My first job about of college was as a sales assistant (underpaid secretary) to five young stockbrokers at the firm of Dean Witter Reynolds, Inc. This was not my dream job; I had no dream job. I majored in business management, a practical sounding choice, but I never really thought about how that might translate into what I would do for a living. So when I interviewed for the position (my one and only post college interview) and was offered the whopping annual salary of $13,000, I accepted. My rent was $500 a month at the time. I have no idea how I made that math work, but somehow I did.
The first thing about my office that now strikes me as crazy is that we were allowed to smoke, not only inside the building, but at our desks. I was a casual smoker when I began the job, but I soon graduated to junior varsity chain smoker as the boredom set in.
I reported to five up-and-coming, young, stock broker types who spent their days cold calling unsuspecting blue collar business owners to pitch the latest stock recommendations to come down from Dean Witter’s crack research department. All day long these young men would read their own personalized version of the script of the week, over and over and over. “Hi, Mr. Jones, yes this is Bill Smith with Dean Witter. Just wondering if I could take a minute of your time to tell you about blah, blah, blah?” Some prospects would hang up and some would wait to hear more. One such young man spent a full week calling all his prospects to keep them “up to breast” on a situation. We listened and we let him.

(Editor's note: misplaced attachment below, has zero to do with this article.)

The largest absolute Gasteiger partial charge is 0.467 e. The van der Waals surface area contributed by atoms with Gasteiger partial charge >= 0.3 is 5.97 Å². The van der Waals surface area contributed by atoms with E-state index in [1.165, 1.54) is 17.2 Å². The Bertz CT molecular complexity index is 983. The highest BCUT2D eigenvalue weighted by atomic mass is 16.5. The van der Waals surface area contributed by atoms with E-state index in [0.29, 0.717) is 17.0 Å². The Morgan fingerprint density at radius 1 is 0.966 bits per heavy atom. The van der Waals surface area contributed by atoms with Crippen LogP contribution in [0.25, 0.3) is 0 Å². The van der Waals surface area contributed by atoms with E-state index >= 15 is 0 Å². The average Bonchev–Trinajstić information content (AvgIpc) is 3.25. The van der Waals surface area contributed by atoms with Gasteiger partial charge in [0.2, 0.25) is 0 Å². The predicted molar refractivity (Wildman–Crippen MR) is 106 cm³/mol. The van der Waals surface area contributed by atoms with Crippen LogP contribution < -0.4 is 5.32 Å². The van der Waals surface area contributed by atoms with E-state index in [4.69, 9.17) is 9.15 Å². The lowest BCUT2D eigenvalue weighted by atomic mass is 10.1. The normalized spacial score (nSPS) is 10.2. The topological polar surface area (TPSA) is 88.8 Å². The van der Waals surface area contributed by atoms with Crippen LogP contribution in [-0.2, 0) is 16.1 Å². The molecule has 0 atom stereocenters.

I was responsible for answering the phones of those broker types, particularly those who wanted to give the impression that they were more successful than they were. I was also responsible for copious amounts of copying – we had no regard for copyrights or trees in those days. My main function, however, was to type the names and addresses into copied form letters that would be sent with various investment literature or account documentation.
The job was mind numbing, but the industry was dynamic and most of the people I worked with were great fun. We were all young, fledgling alcoholics and happy hour was every night. We girls didn’t often have to pay for drinks, as it was well known that we made less than no money. The jokes were all off color and no one thought to be offended. The idea of appropriate workplace conduct was completely unknown. By today’s standards there would have been at least one sexual harassment suit a week. Office relationships abounded and many were of the extramarital variety.
And to be clear – this was all in the eighties, not the Mad Men sixties that is all the rage now.
We danced in the aisles, literally. We swore openly and with gusto. We had liquid lunches. We napped on the lady’s room couch after late nights and paged one another when our lunch hour had ended. We photocopied our boobs. We made lifelong friends. We may have been the least professional people in the entire professional world.
I didn’t know it then, but it was perhaps the best first job ever.